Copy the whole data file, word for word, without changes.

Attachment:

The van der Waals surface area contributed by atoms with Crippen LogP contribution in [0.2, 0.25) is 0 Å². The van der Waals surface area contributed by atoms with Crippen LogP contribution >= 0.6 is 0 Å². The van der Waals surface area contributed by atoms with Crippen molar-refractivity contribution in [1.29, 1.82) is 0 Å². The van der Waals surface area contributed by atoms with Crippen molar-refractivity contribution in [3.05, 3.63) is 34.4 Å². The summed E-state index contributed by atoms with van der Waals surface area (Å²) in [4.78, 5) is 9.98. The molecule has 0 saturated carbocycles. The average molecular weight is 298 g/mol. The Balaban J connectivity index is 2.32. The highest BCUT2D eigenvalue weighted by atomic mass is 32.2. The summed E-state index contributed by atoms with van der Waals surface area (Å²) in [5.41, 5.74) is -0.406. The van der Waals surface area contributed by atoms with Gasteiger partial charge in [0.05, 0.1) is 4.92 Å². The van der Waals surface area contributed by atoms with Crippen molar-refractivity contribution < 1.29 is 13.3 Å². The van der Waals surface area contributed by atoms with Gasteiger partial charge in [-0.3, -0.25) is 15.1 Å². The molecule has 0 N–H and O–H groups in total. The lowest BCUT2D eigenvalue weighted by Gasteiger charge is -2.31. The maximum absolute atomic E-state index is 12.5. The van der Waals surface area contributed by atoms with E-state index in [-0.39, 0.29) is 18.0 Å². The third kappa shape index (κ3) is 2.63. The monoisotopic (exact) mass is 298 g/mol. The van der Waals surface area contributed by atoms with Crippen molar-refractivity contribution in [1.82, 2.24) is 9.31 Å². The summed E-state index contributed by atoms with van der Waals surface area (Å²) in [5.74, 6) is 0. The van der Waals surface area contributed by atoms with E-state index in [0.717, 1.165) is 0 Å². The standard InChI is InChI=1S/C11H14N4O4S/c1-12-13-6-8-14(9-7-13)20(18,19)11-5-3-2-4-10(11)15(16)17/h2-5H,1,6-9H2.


The van der Waals surface area contributed by atoms with Crippen LogP contribution in [0.2, 0.25) is 0 Å². The van der Waals surface area contributed by atoms with Crippen LogP contribution >= 0.6 is 0 Å². The van der Waals surface area contributed by atoms with Crippen molar-refractivity contribution in [1.29, 1.82) is 0 Å². The van der Waals surface area contributed by atoms with Crippen molar-refractivity contribution in [3.05, 3.63) is 34.4 Å². The summed E-state index contributed by atoms with van der Waals surface area (Å²) in [4.78, 5) is 9.98. The molecule has 0 saturated carbocycles. The average molecular weight is 298 g/mol. The Balaban J connectivity index is 2.32. The highest BCUT2D eigenvalue weighted by atomic mass is 32.2. The summed E-state index contributed by atoms with van der Waals surface area (Å²) in [5.41, 5.74) is -0.406. The van der Waals surface area contributed by atoms with Gasteiger partial charge in [0.05, 0.1) is 4.92 Å². The van der Waals surface area contributed by atoms with Crippen molar-refractivity contribution < 1.29 is 13.3 Å². The van der Waals surface area contributed by atoms with Gasteiger partial charge in [-0.3, -0.25) is 15.1 Å². The molecule has 0 N–H and O–H groups in total. The lowest BCUT2D eigenvalue weighted by Gasteiger charge is -2.31. The maximum absolute atomic E-state index is 12.5. The van der Waals surface area contributed by atoms with E-state index in [-0.39, 0.29) is 18.0 Å². The third kappa shape index (κ3) is 2.63. The monoisotopic (exact) mass is 298 g/mol. The van der Waals surface area contributed by atoms with Crippen molar-refractivity contribution in [1.82, 2.24) is 9.31 Å². The summed E-state index contributed by atoms with van der Waals surface area (Å²) in [5.74, 6) is 0. The van der Waals surface area contributed by atoms with E-state index in [0.717, 1.165) is 0 Å². The standard InChI is InChI=1S/C11H14N4O4S/c1-12-13-6-8-14(9-7-13)20(18,19)11-5-3-2-4-10(11)15(16)17/h2-5H,1,6-9H2.